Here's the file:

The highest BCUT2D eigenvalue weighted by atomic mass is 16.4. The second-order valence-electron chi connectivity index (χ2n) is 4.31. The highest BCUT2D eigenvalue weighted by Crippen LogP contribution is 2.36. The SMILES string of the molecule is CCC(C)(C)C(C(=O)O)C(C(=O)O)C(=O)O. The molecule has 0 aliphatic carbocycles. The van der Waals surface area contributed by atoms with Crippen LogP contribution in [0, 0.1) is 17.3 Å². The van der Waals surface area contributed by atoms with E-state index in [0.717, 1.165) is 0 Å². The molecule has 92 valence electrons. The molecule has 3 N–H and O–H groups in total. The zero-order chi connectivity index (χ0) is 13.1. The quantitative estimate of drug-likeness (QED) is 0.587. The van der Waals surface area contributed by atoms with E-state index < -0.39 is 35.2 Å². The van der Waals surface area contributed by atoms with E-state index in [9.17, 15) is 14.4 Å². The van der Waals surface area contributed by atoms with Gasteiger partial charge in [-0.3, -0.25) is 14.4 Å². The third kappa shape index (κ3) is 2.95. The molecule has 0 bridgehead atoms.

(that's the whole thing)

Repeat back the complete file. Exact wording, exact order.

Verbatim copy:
The highest BCUT2D eigenvalue weighted by atomic mass is 16.4. The second-order valence-electron chi connectivity index (χ2n) is 4.31. The highest BCUT2D eigenvalue weighted by Crippen LogP contribution is 2.36. The SMILES string of the molecule is CCC(C)(C)C(C(=O)O)C(C(=O)O)C(=O)O. The molecule has 0 aliphatic carbocycles. The van der Waals surface area contributed by atoms with Crippen LogP contribution in [0, 0.1) is 17.3 Å². The van der Waals surface area contributed by atoms with E-state index in [0.717, 1.165) is 0 Å². The molecule has 92 valence electrons. The molecule has 3 N–H and O–H groups in total. The zero-order chi connectivity index (χ0) is 13.1. The quantitative estimate of drug-likeness (QED) is 0.587. The van der Waals surface area contributed by atoms with E-state index < -0.39 is 35.2 Å². The van der Waals surface area contributed by atoms with E-state index in [9.17, 15) is 14.4 Å². The van der Waals surface area contributed by atoms with Gasteiger partial charge in [-0.3, -0.25) is 14.4 Å². The third kappa shape index (κ3) is 2.95. The molecule has 0 bridgehead atoms.